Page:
Immediately, I found the courage to say Good-bye to my wife. It hurt. It really hurt. She said Good-bye to me. We knew that there might not be any time to say it with the whirlwind of emotions and treatment. Painful treatment. We told each other how much we loved each there. Right there. We took the time. On the spot. Not waiting for a special time (like they do in all of the Cancer movies!). We wanted no regrets.
Although there were many upsetting discussions: There were tears and tissues trying to work out what we would tell our young son. Our son was the priority according to Mum's wishes (See the Telling Children section)
Ultimately we decided, we would create an emotionally protective shield around our family. We knew our plan would contradict traditional ideas about how we should do it.
In some cases, our plan was unfairly criticised and was not popular. I knew that we would lose a small group of people around us.
My friend who had cancer already, warned me that this would happen. She was right. People whom you thought would be able to support you, could not. That's all right. They're not ready for their own mortality yet.
We were brave and tried to reduce the amount of contact with people who were not supportive:
We let them go.
For all of the Supportive Friends, I communicated via text messages and emailed them about how we are dealing with it and how they can help us. We kept the messages brief. I found it too emotionally draining to explain in detail why we had chosen to follow a certain medical regime. Short, sharp and sweet messages.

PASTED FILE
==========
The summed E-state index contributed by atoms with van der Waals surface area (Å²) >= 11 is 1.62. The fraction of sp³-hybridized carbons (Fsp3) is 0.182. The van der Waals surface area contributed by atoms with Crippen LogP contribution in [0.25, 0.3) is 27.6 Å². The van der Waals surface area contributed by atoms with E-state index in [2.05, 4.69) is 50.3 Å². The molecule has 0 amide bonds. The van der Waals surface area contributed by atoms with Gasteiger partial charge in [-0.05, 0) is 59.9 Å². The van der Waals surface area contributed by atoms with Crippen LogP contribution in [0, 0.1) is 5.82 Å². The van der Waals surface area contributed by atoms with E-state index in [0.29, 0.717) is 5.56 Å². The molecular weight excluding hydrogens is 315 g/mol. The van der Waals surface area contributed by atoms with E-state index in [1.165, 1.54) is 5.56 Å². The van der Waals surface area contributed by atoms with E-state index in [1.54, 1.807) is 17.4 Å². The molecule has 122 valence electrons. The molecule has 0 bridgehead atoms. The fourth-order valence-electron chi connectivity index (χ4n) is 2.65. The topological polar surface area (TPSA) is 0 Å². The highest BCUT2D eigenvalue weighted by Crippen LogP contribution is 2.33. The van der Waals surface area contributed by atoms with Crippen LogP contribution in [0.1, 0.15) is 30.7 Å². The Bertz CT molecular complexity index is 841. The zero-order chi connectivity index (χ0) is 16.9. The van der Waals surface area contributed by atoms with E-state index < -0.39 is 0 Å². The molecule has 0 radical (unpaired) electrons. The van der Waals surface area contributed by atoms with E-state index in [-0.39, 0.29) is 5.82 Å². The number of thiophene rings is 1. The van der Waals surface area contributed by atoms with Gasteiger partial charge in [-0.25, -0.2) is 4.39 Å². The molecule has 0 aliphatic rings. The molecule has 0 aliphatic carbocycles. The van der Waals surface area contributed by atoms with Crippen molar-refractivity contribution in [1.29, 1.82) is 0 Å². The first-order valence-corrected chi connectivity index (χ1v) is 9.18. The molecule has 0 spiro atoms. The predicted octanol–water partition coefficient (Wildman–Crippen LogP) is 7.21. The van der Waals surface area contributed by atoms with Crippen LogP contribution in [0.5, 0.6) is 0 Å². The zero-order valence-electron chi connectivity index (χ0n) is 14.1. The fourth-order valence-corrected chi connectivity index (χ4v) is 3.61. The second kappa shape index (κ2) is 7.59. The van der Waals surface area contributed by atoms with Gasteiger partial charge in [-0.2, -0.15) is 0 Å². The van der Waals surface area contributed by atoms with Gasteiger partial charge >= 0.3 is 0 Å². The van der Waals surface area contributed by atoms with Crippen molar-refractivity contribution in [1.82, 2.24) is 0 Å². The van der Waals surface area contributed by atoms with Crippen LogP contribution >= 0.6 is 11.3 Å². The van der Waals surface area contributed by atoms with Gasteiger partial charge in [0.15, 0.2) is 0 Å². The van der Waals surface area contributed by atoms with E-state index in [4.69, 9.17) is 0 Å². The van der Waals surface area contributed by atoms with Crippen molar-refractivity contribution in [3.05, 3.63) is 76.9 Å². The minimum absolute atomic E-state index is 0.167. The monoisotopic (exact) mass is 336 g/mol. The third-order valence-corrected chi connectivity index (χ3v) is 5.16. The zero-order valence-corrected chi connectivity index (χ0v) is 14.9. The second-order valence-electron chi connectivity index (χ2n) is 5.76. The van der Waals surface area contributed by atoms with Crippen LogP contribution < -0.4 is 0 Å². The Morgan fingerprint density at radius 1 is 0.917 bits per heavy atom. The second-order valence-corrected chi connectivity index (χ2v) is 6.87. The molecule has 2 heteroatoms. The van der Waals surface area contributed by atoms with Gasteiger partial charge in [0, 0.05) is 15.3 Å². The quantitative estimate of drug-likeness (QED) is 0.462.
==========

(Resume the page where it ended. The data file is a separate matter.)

We chose to make light of 'cancer' and 'dying' all of the time, even in all the messages to adults. Our closest friends joined in with us. They never made any humourous references in front of any children, including our child.
Over the next couple of months we started to discuss the difficult topics and action them:
My wife told me she hoped I would re-marry, if I wanted. Once again, I make these discussions sound easy. They made us both uncomfortable and emotionally fraught. I did not want to think about life without her.
There many discussions at 2 am in the morning because neither of us could sleep, starting with, "Paul, Are you awake?" (I was trying to sleep!) 😂 We would wake up and just talk about these things. We did a lot of laughing too.
Part of the 'letting go' process, now that my wife has died, is that we both had the courage to discuss these topics. I am so grateful to her too because I have no regrets now. My wife told me what she wanted.
Most importantly I knew that I would be resilient through this process but I needed help. I could not do this on my own. For most men, it is difficult to ask for help. Don't be afraid to ask for help and accept help.
I asked my friends to help me as a carer. I feel much more relieved now that my wife has died, that I asked for help right through the events.